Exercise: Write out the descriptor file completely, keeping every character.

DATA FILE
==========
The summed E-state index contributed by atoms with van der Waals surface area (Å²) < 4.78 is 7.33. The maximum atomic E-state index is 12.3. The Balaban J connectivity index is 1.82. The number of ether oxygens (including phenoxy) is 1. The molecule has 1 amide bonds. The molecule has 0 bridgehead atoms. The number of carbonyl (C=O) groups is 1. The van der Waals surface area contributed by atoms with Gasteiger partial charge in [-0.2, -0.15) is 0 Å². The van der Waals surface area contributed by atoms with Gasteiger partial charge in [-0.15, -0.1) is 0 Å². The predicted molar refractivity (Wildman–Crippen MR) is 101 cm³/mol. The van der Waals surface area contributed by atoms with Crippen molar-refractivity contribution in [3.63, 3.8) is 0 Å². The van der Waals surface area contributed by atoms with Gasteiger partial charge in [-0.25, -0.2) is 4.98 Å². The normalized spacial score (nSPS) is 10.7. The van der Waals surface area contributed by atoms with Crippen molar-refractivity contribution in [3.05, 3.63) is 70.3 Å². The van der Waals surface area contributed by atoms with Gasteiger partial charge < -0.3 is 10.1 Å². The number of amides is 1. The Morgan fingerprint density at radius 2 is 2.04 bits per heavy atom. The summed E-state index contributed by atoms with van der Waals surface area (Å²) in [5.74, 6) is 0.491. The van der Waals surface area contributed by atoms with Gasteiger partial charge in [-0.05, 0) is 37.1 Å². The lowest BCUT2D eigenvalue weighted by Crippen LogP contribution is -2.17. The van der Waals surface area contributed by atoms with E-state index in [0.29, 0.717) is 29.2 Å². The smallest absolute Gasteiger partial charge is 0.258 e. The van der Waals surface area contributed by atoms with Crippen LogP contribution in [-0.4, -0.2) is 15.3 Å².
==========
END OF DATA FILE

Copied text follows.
The summed E-state index contributed by atoms with van der Waals surface area (Å²) < 4.78 is 7.33. The maximum atomic E-state index is 12.3. The Balaban J connectivity index is 1.82. The number of ether oxygens (including phenoxy) is 1. The molecule has 1 amide bonds. The molecule has 0 bridgehead atoms. The number of carbonyl (C=O) groups is 1. The van der Waals surface area contributed by atoms with Gasteiger partial charge in [-0.2, -0.15) is 0 Å². The van der Waals surface area contributed by atoms with Gasteiger partial charge in [-0.15, -0.1) is 0 Å². The predicted molar refractivity (Wildman–Crippen MR) is 101 cm³/mol. The van der Waals surface area contributed by atoms with Crippen molar-refractivity contribution in [3.63, 3.8) is 0 Å². The van der Waals surface area contributed by atoms with Gasteiger partial charge in [-0.25, -0.2) is 4.98 Å². The normalized spacial score (nSPS) is 10.7. The van der Waals surface area contributed by atoms with Crippen molar-refractivity contribution in [3.05, 3.63) is 70.3 Å². The van der Waals surface area contributed by atoms with Gasteiger partial charge < -0.3 is 10.1 Å². The number of amides is 1. The Morgan fingerprint density at radius 2 is 2.04 bits per heavy atom. The summed E-state index contributed by atoms with van der Waals surface area (Å²) in [5.74, 6) is 0.491. The van der Waals surface area contributed by atoms with Gasteiger partial charge in [-0.05, 0) is 37.1 Å². The lowest BCUT2D eigenvalue weighted by Crippen LogP contribution is -2.17. The van der Waals surface area contributed by atoms with E-state index in [0.29, 0.717) is 29.2 Å². The smallest absolute Gasteiger partial charge is 0.258 e. The van der Waals surface area contributed by atoms with Crippen LogP contribution in [-0.4, -0.2) is 15.3 Å².